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Track(s) taken from CDJ33024

Der Schatzgräber, D256

First line:
Arm am Beutel, krank am Herzen
composer
first published by Friedländer in 1887 in Peters Volume 7
author of text

Michael George (bass), Graham Johnson (piano)
Recording details: September 1994
Rosslyn Hill Unitarian Chapel, Hampstead, London, United Kingdom
Produced by Mark Brown
Engineered by Antony Howell
Release date: October 1995
Total duration: 4 minutes 50 seconds
 
1

Reviews

'The whole record is priceless … renewed praise … an engrossing and invaluable addition to this series' (Gramophone)

'La interpretación sigue la línea de excellencia de toda la colección, realizada en torno al magnifico musico que es el pianista Graham Johnson' (Scherzo, Spain)
Goethe wrote this poem in May 1797. It initiated a whole series of ballads which were to be published in the 1798 Musenalmanach. Schiller was immediately enthusiastic about it. It is no surprise that it was a text which had to be learned by heart by countless schoolchildren in the German Democratic Republic during the fifties; one need only glance at the last three lines and the poem's attitude to material riches. Goethe got the idea from a sixteenth-century woodcut which he found in Spalatin's German translation of Petrarch's dialogue De remidiis utriusque fortunae. This shows three groups of treasure-seekers and Satanists, including four men in a magic circle terrified by a visitation from the Devil. By contrast, another group consults a magic book and is approached by a boy with a chalice which is surrounded by glorious rays of light like the Holy Grail. The rhyme scheme (abbcaddc) is extremely ingenious: in the first verse for example the ear expects a rhyme at the end of the fourth line to to match 'Herzen' at the end of the first, but this comes only at the end of the fifth line; similarly 'Gut' seems abandoned at the end of the fourth line and only finds its echo right at the end of the strophe. This technical device exactly mirrors the falsely aroused hopes of the treasure-seeker and the deceptions of his calling. Schubert's chorus-like repetition of the last line to make effectively a nine-line strophe is not the happiest of his inspirations, for it seems to turn the ballad into a drinking song.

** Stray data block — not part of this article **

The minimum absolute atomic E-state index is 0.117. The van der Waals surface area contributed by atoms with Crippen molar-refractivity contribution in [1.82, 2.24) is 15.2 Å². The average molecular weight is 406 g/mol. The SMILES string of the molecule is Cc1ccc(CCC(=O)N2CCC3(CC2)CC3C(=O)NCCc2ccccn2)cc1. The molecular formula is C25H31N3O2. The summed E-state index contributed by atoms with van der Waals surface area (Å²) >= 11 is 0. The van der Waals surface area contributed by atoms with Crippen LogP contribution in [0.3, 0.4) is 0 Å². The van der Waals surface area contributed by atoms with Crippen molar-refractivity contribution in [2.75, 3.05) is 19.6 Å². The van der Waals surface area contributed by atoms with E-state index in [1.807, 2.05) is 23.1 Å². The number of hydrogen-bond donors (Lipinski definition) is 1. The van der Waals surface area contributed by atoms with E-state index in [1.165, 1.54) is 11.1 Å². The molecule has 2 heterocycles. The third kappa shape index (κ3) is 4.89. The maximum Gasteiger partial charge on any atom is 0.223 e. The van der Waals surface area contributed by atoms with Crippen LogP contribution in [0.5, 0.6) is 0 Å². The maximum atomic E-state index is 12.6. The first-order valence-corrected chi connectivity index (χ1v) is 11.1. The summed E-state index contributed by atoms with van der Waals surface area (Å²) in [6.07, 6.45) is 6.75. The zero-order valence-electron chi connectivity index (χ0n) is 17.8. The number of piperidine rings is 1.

It is easy to see why this poem appealed to the young Schubert. The second verse in particular casts a spell which is reminiscent of some of the composer's early ballads with their ghostly encounters, black-hearted villains and maidens in distress. But because the poem was by Goethe it seems that the composer was inhibited by it and lacked the confidence to treat it in a more openly narrative manner. The restraint he displayed in setting Der Gott und die Bajadere had some point, but here we require more magic, particularly at the moment when a money-grabbing life is changed into one of spiritual enlightenment. Of course it is fine as far as it goes; Schubert finds an effective bass voice tessitura for the character, and the minor-key melody is a good one. There are nice decorative touches like the trills in the postlude to each verse. It is just that the rippling quaver accompaniment seems rather sedate and the simple change to the major key predictable and tame at the appearance of the Grail-like light and the angelic boy. In Loewe's setting of twenty years later the treasure-seeker's world in A minor is suddenly dislocated and transformed by a succession of exquisitely daring G sharps. This is one of the few Goethe settings which did not make its way into either of the two volumes that Schubert prepared for the poet in 1816. It seems fair to say therefore that the composer himself did not count it a success.

from notes by Graham Johnson © 1995

Other albums featuring this work

Schubert: The Complete Songs
CDS44201/4040CDs Boxed set + book (at a special price)
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